Limiting the options of the opponent and controlling the situations the match plays in is also a gameplan in my eyes. The characters here like Kazuya, Jin and Law are pretty good at this without being so oppressive to the point where you can’t fight them for control of the match. They have “ways out” and they have to play to avoid those in a similar manner to how the other characters in this tier fight to find those situations they want.

Personally, this is my favorite tier. Matches between characters in this tier usually demonstrate the most technical ability and fundamental understanding of the game and mastery of the characters. I think it’s really healthy gameplay.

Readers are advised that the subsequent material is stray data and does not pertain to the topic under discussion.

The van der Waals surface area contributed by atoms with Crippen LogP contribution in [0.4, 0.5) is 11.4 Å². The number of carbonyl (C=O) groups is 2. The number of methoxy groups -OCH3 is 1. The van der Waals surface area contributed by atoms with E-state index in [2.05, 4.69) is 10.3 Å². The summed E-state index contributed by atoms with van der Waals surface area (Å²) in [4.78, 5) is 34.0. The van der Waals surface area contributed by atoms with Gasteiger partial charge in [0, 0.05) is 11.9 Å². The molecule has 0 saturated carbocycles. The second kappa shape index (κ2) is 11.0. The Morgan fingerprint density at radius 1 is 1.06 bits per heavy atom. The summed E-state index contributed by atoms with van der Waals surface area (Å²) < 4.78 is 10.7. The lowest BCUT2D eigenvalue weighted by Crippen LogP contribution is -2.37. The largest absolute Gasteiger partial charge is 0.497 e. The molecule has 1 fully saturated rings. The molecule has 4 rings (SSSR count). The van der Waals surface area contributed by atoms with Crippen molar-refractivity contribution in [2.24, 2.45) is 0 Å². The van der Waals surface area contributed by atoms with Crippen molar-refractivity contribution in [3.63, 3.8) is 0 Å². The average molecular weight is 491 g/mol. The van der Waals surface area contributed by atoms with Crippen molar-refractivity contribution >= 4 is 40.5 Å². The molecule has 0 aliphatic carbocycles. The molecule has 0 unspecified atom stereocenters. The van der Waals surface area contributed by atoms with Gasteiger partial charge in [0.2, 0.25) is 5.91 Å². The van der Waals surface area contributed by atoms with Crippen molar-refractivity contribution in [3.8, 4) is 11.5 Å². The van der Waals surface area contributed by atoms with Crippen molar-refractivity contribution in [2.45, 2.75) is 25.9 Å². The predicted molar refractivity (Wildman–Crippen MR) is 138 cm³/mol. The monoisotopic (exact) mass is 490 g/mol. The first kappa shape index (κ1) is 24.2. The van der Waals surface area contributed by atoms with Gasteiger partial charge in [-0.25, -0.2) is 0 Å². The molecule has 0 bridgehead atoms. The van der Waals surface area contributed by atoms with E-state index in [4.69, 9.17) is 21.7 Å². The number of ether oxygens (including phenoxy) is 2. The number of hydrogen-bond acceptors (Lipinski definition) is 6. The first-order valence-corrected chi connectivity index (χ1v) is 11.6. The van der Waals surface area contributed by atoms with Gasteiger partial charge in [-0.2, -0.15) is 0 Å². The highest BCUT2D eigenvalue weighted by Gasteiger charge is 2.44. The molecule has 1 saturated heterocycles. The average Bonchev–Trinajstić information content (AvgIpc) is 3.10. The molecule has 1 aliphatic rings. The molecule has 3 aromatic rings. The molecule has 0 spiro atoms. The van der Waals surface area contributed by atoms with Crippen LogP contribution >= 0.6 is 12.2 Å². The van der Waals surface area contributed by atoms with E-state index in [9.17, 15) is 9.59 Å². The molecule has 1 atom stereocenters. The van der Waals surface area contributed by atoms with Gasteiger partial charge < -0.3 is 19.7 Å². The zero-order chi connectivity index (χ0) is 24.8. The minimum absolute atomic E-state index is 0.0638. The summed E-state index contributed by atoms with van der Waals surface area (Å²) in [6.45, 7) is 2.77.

S- Tier

Now that I’ve explained the previous tier, it makes explaining this one a little bit better. These characters are the ones that are purely limiting. Against these guys, there’s no “way out”. In the neutral game, they have the options to kill you for doing too much. When they poke at you, they maintain the options to kill you for doing too much. When you force them to defend, they still maintain the options to kill you for doing too much. You can’t do that much against these guys except play that minimal game and edge it out with fundamentals and a knowledge of when to take the risk and cheekily dip into the realm of doing too much based on when you think your opponent isn’t thinking about it.

Fights between characters in this tier and A tier can look and feel like an uphill battle with A tier character constantly playing a limited game looking for those specific moments where they can sneak in the reward of whatever their “gameplan” is.

S Tier